Publisher: Hachette – Date.A.Book YA
With foreword by James Patterson, this epic Western Dystopian presents a bold new heroine. Meet Serendipity Jones, the fastest sharpshooter in tomorrow’s Wild, Wild West…
Seventeen-year-old Serendipity (Pity) Jones inherited two things from her mother: a pair of six shooters and the perfect aim. set in the West that is now wild post a Second Civil War that breaks what was The U.S, it is now a savage place. When Pity takes a stand for her own freedom, she finds herself in being offered a life of fame and fortune in division called ‘Cessation’ – A glittering city where lawlessness is a way of life.
A wild, western dystopian like none I have ever read before!!! I loved this book!!! So the first couple of chapters are mildly paced to set the scene then suddenly – BAM! – it goes off in chapter 4 and propels forward ever since!! What I loved about this book besides its action packed adventure was the unique setting and the main character we follow, Serendipity “Pity” Jones who takes a stand against the world she once knew and escapes only to find herself on a dangerous path where the one card Pity has up her sleeve is the one card she is hesitant to use: her unbelievable shooting skill. The ever changing plot twist throughout this book kept me guessing, turning the page and towards the end, I was still questioning who can I trust – some shady characters in this story!! A book that is action packed, humorous with mild romance and captivating plot – dystopian fans.. you really should give this one a go!!
Welcome to a world where every word and gesture is copyrighted, patented or trademarked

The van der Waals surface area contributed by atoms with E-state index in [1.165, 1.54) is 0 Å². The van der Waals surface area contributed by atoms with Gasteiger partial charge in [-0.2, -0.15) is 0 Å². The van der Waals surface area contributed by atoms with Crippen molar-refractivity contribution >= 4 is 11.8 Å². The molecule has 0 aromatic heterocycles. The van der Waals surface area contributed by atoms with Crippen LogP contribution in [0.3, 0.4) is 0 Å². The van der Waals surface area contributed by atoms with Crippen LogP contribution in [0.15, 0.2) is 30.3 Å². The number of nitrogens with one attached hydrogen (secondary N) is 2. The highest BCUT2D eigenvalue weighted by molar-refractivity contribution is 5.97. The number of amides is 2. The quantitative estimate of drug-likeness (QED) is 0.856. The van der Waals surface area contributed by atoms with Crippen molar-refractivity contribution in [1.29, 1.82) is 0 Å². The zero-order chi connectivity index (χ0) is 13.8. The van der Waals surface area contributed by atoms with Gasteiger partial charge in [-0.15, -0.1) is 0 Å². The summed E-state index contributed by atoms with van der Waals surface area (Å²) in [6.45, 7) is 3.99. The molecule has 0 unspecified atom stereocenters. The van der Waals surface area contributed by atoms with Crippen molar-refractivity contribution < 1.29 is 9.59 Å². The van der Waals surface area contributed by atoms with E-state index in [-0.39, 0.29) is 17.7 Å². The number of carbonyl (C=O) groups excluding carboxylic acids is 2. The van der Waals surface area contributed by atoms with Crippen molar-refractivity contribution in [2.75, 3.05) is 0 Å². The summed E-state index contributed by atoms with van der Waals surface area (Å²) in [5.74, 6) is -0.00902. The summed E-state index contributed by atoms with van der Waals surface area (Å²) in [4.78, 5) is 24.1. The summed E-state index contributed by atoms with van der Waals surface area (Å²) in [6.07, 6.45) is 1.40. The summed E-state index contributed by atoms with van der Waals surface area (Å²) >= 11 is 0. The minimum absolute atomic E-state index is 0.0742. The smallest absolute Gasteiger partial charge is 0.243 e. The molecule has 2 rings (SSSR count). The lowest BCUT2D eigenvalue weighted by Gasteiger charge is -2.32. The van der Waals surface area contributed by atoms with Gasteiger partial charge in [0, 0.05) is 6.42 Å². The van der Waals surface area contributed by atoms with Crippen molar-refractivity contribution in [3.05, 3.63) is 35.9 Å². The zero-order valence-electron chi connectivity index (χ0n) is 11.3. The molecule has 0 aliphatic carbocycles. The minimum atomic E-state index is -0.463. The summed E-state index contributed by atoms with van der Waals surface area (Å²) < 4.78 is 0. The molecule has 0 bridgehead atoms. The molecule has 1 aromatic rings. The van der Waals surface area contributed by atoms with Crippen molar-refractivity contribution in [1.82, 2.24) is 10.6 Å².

Imagine a world where EVERYTHING you said was subject to Copyright or Trademark.
Where even your own name is subject to a price and for parents who can’t afford to pay for a decent name for their child are obligated to settle for a “half name”
A world where generations later, families are penalised for an illegal download or words their great grandparents committed sending current generations into crippling debt..
The moment one turns fifteen and enters into adulthood, they must pay for every word they speak (“Sorry” is a flat ten dollars and a legal admission of guilt), every nod ($0.99/sec), every scream ($0.99/sec) and even every gesture of affection has a price.
The protagonist is “Speth” who was due to give a speech on her Last Day prior to her transition into adulthood yet she decided to take a stand and zip her lips – symbolising her vow of silence for the rest of her life. An act of defiance and a vow that costs the copyrighters – her silence isn’t paying for words that could be said and paid for. Speth does this on the day she was due to give her speech which was the same day her friend commits suicide rather than work off his family’s crippling debt. Speth’s unexpected act of silent defiance sparks a media frenzy which inspired many others to follow in her footsteps.. the start of a revolution.
This was such what a unique concept and I really liked how the author told this story from Speth’s perspective. How does a protagonist who vows a life of silence interact with those around her when an ounce of communication will break her vow and cost her? How does Speth get her life on track when Copyrighters are out to get her for her act of defiance? How can one tell a story without words? How does one face questions without being able to answer? The author did very well in flowing a story that was told by a silent protagonist. It was very easy to follow, a real page turner and I found I was able to really get into the head of the character.
Special thanks to Harlequin Teen Publishers for sending me an Advanced Review Copy in exchange for my honest review.
This book is due for release by the end of August 2017.
“If you don’t believe in the world, and if there is no love in it, then everything is phony.” – Murakami 1Q84